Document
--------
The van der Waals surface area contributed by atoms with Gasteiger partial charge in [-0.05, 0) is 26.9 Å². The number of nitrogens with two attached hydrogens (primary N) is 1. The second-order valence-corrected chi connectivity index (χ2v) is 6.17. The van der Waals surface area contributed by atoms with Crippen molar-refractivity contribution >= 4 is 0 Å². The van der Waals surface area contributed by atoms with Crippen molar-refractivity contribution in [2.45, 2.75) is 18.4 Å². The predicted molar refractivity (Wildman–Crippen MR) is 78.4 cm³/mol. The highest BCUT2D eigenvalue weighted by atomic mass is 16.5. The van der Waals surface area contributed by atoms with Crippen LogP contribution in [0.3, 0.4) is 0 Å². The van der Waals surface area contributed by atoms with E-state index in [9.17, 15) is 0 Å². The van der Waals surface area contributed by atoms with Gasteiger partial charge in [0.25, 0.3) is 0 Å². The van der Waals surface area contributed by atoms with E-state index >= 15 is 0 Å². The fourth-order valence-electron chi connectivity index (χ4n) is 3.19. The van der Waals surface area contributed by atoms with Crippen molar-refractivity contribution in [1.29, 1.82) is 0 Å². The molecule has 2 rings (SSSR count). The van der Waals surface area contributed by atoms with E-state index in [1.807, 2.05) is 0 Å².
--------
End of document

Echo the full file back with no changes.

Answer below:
The van der Waals surface area contributed by atoms with Gasteiger partial charge in [-0.05, 0) is 26.9 Å². The number of nitrogens with two attached hydrogens (primary N) is 1. The second-order valence-corrected chi connectivity index (χ2v) is 6.17. The van der Waals surface area contributed by atoms with Crippen molar-refractivity contribution >= 4 is 0 Å². The van der Waals surface area contributed by atoms with Crippen molar-refractivity contribution in [2.45, 2.75) is 18.4 Å². The predicted molar refractivity (Wildman–Crippen MR) is 78.4 cm³/mol. The highest BCUT2D eigenvalue weighted by atomic mass is 16.5. The van der Waals surface area contributed by atoms with Crippen LogP contribution in [0.3, 0.4) is 0 Å². The van der Waals surface area contributed by atoms with E-state index in [9.17, 15) is 0 Å². The van der Waals surface area contributed by atoms with Gasteiger partial charge in [0.25, 0.3) is 0 Å². The van der Waals surface area contributed by atoms with E-state index >= 15 is 0 Å². The fourth-order valence-electron chi connectivity index (χ4n) is 3.19. The van der Waals surface area contributed by atoms with Crippen molar-refractivity contribution in [1.29, 1.82) is 0 Å². The molecule has 2 rings (SSSR count). The van der Waals surface area contributed by atoms with E-state index in [1.807, 2.05) is 0 Å².